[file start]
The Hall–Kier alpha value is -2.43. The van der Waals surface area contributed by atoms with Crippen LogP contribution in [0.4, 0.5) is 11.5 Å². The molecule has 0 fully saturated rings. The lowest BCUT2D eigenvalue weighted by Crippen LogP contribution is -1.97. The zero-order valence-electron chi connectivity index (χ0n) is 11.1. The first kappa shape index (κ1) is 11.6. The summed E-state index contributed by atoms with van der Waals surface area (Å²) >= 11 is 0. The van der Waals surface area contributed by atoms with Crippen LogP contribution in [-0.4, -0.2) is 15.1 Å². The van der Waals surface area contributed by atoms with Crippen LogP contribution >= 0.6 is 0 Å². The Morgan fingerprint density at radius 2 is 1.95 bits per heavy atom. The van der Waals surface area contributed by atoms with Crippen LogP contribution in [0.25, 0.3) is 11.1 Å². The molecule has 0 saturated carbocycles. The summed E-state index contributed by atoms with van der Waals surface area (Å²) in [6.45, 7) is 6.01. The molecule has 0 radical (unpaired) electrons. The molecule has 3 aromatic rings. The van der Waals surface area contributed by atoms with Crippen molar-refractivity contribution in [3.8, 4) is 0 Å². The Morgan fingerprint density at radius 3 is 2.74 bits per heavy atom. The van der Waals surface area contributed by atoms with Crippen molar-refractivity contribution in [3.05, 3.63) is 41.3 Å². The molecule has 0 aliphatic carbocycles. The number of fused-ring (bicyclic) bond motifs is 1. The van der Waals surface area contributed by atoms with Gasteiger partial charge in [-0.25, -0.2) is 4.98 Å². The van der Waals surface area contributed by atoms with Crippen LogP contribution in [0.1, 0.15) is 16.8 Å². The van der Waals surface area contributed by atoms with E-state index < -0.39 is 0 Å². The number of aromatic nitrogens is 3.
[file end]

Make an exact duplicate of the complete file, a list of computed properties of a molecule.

The Hall–Kier alpha value is -2.43. The van der Waals surface area contributed by atoms with Crippen LogP contribution in [0.4, 0.5) is 11.5 Å². The molecule has 0 fully saturated rings. The lowest BCUT2D eigenvalue weighted by Crippen LogP contribution is -1.97. The zero-order valence-electron chi connectivity index (χ0n) is 11.1. The first kappa shape index (κ1) is 11.6. The summed E-state index contributed by atoms with van der Waals surface area (Å²) >= 11 is 0. The van der Waals surface area contributed by atoms with Crippen LogP contribution in [-0.4, -0.2) is 15.1 Å². The van der Waals surface area contributed by atoms with Crippen LogP contribution >= 0.6 is 0 Å². The Morgan fingerprint density at radius 2 is 1.95 bits per heavy atom. The van der Waals surface area contributed by atoms with Crippen LogP contribution in [0.25, 0.3) is 11.1 Å². The molecule has 0 saturated carbocycles. The summed E-state index contributed by atoms with van der Waals surface area (Å²) in [6.45, 7) is 6.01. The molecule has 0 radical (unpaired) electrons. The molecule has 3 aromatic rings. The van der Waals surface area contributed by atoms with Crippen molar-refractivity contribution in [3.8, 4) is 0 Å². The Morgan fingerprint density at radius 3 is 2.74 bits per heavy atom. The van der Waals surface area contributed by atoms with Crippen molar-refractivity contribution in [3.05, 3.63) is 41.3 Å². The molecule has 0 aliphatic carbocycles. The number of fused-ring (bicyclic) bond motifs is 1. The van der Waals surface area contributed by atoms with Gasteiger partial charge in [-0.25, -0.2) is 4.98 Å². The van der Waals surface area contributed by atoms with Crippen LogP contribution in [0.1, 0.15) is 16.8 Å². The van der Waals surface area contributed by atoms with E-state index < -0.39 is 0 Å². The number of aromatic nitrogens is 3.